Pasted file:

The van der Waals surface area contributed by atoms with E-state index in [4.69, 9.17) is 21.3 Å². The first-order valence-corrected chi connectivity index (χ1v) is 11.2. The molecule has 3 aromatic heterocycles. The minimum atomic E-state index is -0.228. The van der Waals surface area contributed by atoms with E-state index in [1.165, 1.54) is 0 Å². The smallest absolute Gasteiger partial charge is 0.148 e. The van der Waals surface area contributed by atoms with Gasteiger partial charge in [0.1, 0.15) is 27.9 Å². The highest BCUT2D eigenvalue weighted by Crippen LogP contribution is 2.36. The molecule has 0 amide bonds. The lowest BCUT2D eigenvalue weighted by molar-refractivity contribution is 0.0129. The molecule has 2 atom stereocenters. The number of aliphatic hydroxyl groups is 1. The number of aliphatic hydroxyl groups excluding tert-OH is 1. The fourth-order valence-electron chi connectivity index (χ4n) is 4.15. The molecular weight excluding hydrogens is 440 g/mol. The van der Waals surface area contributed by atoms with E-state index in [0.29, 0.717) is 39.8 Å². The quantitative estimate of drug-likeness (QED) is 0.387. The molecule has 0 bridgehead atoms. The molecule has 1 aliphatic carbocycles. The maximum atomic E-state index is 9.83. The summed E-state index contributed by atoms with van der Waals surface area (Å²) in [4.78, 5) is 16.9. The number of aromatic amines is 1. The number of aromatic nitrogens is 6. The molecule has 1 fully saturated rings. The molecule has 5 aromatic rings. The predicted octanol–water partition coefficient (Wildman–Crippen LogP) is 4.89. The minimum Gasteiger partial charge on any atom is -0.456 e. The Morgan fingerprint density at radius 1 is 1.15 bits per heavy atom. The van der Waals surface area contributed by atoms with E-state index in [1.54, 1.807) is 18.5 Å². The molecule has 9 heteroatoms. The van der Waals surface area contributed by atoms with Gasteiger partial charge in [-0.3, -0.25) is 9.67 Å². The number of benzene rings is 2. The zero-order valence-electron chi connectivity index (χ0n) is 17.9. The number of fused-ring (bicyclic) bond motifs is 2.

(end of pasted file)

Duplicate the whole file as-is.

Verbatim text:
The van der Waals surface area contributed by atoms with E-state index in [4.69, 9.17) is 21.3 Å². The first-order valence-corrected chi connectivity index (χ1v) is 11.2. The molecule has 3 aromatic heterocycles. The minimum atomic E-state index is -0.228. The van der Waals surface area contributed by atoms with E-state index in [1.165, 1.54) is 0 Å². The smallest absolute Gasteiger partial charge is 0.148 e. The van der Waals surface area contributed by atoms with Gasteiger partial charge in [0.1, 0.15) is 27.9 Å². The highest BCUT2D eigenvalue weighted by Crippen LogP contribution is 2.36. The molecule has 0 amide bonds. The lowest BCUT2D eigenvalue weighted by molar-refractivity contribution is 0.0129. The molecule has 2 atom stereocenters. The number of aliphatic hydroxyl groups is 1. The number of aliphatic hydroxyl groups excluding tert-OH is 1. The fourth-order valence-electron chi connectivity index (χ4n) is 4.15. The molecular weight excluding hydrogens is 440 g/mol. The van der Waals surface area contributed by atoms with E-state index in [0.29, 0.717) is 39.8 Å². The quantitative estimate of drug-likeness (QED) is 0.387. The molecule has 0 bridgehead atoms. The molecule has 1 aliphatic carbocycles. The maximum atomic E-state index is 9.83. The summed E-state index contributed by atoms with van der Waals surface area (Å²) in [4.78, 5) is 16.9. The number of aromatic amines is 1. The number of aromatic nitrogens is 6. The molecule has 1 fully saturated rings. The molecule has 5 aromatic rings. The predicted octanol–water partition coefficient (Wildman–Crippen LogP) is 4.89. The minimum Gasteiger partial charge on any atom is -0.456 e. The Morgan fingerprint density at radius 1 is 1.15 bits per heavy atom. The van der Waals surface area contributed by atoms with E-state index in [1.54, 1.807) is 18.5 Å². The molecule has 9 heteroatoms. The van der Waals surface area contributed by atoms with Gasteiger partial charge in [-0.3, -0.25) is 9.67 Å². The number of benzene rings is 2. The zero-order valence-electron chi connectivity index (χ0n) is 17.9. The number of fused-ring (bicyclic) bond motifs is 2.